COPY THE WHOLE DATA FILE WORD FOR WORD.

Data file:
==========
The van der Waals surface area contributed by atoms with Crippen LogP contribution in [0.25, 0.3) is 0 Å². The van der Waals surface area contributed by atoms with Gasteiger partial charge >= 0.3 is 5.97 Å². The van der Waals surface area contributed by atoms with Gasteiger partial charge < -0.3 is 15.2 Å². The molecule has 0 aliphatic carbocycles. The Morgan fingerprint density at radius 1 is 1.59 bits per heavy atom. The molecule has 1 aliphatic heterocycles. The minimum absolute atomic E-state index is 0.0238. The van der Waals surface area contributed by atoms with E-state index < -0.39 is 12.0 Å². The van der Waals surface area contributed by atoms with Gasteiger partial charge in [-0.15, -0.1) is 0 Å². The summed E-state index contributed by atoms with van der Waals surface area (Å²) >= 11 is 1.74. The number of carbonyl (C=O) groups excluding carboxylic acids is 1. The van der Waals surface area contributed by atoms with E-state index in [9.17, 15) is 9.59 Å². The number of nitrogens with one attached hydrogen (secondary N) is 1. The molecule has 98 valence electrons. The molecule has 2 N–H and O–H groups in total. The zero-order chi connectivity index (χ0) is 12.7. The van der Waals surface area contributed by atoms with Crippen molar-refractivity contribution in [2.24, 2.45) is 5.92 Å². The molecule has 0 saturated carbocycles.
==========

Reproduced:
The van der Waals surface area contributed by atoms with Crippen LogP contribution in [0.25, 0.3) is 0 Å². The van der Waals surface area contributed by atoms with Gasteiger partial charge >= 0.3 is 5.97 Å². The van der Waals surface area contributed by atoms with Gasteiger partial charge < -0.3 is 15.2 Å². The molecule has 0 aliphatic carbocycles. The Morgan fingerprint density at radius 1 is 1.59 bits per heavy atom. The molecule has 1 aliphatic heterocycles. The minimum absolute atomic E-state index is 0.0238. The van der Waals surface area contributed by atoms with E-state index < -0.39 is 12.0 Å². The van der Waals surface area contributed by atoms with Gasteiger partial charge in [-0.15, -0.1) is 0 Å². The summed E-state index contributed by atoms with van der Waals surface area (Å²) >= 11 is 1.74. The number of carbonyl (C=O) groups excluding carboxylic acids is 1. The van der Waals surface area contributed by atoms with E-state index in [9.17, 15) is 9.59 Å². The number of nitrogens with one attached hydrogen (secondary N) is 1. The molecule has 98 valence electrons. The molecule has 2 N–H and O–H groups in total. The zero-order chi connectivity index (χ0) is 12.7. The van der Waals surface area contributed by atoms with Crippen molar-refractivity contribution in [2.24, 2.45) is 5.92 Å². The molecule has 0 saturated carbocycles.